Friday, October 20, 2017

Middle School Robotics - Progress Report Mid October

Machines are starting to come together.  Of course the more ambitious and/or less realistic ones still have a ways to go and not much time left.  Others are just adding flourishes and practicing their driving.

A returning student with a four wheel drive machine.  The blinding white blur in the middle is a super bright LED.

I had figured that the opportunity to 3D print parts might lead to some really creative stuff.  Oh well, blue skulls are a little creative.  The red stuff is sparkle-glitter duct tape.  It should look cool with all the LEDs and lasers that will be around this year.

Sometimes you just have to keep it basic.  The class is popular enough that there is a waiting list in case somebody drops out.  Half way through the class this happened.  I asked the kid at the top of the list if he was still interested.  He was.  With very short time available he has made good strides.  This is made out of some kind of mirror finish plastic.

Another machine built with that mirror finish stuff.  And lots of nails.  Atop it all is a very bright little laser.  The student is actually named something else so I don't get to ask "Just what do you think you're doing, Dave...."

Wednesday, October 18, 2017

Forgotten Brewery Caves - Cassville Wisconsin

This post is about the process of hunting down a brewery cave.  

You have to start somewhere.  Various lists have been compiled, mostly from tax records, that can tell you which towns large and small had breweries in the 19th century.  Old Breweries is an aptly named source and while a bit clunky to navigate does have good information.

Once you have a location that intrigues you a visit to your state historical society's web site will often yield more info.  In the case of Cassville Wisconsin it turned up this photo:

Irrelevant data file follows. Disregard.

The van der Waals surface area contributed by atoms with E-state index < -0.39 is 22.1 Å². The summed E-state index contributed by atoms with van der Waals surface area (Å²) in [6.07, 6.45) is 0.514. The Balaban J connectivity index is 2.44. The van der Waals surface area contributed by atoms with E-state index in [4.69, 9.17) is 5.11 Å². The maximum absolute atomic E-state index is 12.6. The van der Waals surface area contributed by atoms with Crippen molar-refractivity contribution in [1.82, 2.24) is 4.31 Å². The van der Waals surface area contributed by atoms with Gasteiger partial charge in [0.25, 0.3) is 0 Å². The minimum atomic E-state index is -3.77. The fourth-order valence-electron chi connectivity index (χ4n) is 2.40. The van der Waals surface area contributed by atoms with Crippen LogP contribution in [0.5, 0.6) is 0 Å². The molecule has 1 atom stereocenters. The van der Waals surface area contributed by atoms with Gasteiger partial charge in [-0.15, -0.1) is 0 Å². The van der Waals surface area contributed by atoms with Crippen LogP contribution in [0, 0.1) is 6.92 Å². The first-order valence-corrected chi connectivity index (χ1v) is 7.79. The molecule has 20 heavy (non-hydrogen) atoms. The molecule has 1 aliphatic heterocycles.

A nice early brewery set back into a bluff.  A little stream runs in front. I wonder what that shed by the bridge was for? A bit more research can roughly frame the dates.

Cassville Wisconsin is in an out of the way corner of the state, right on the Mississippi river down in the extreme southwest.  The brewery is known to have survived Prohibition, not going under until 1938.  The beginning of the enterprise is a little harder to nail down.  It should be early.  This is the Lead Mining region an area that boomed in the 1840s, dipped a bit in the 50's when many of the miners went off to the Gold Rush, then had a modest resurgence during the Civil War, when demand for lead obviously rose.  After 1865 this became a backwater and starting a new brewery would be unlikely.

The earliest reference I have found is in an 1881 county history. It relates that a William Schmitz came to Cassville in 1855.  He was in the hardware business for an unspecified length of time before building the brewery.  He sold it to a Hugo Grimm in 1880.

The earliest evidence on a map comes from an 1868 version found again in the online archives of the Wisconsin State Historical Society.

Sometimes, and this is the case here, you get a map with some perspective issues.  The brewery is near the corner of Bluff and Du Chien, on the "town side" of the creek that is not shown.  Ignore that big lake up above, the Cassville map is simply a little insert on the edge of a larger county map.

Sanborn maps are another valuable research tool.  They were put together by a fire insurance company and give great detail on 19th and early 20th century cities and towns.  Houses, barns, sheds, they are all shown in great detail.  Non flammable things like caves are hit and miss.  Usually a big manufacturing establishment such as a brewery would have its own detail drawing.  Such is the case with the Cassville brewery.  Oddly, the earlier versions don't show as much as the 1912 map.  Take a look:

My apologies, the screen cap came out quite blurry but does it show the buildings as seen in the roughly contemporary photo.  But what's that set of dotted lines going to the left and back into the hillside?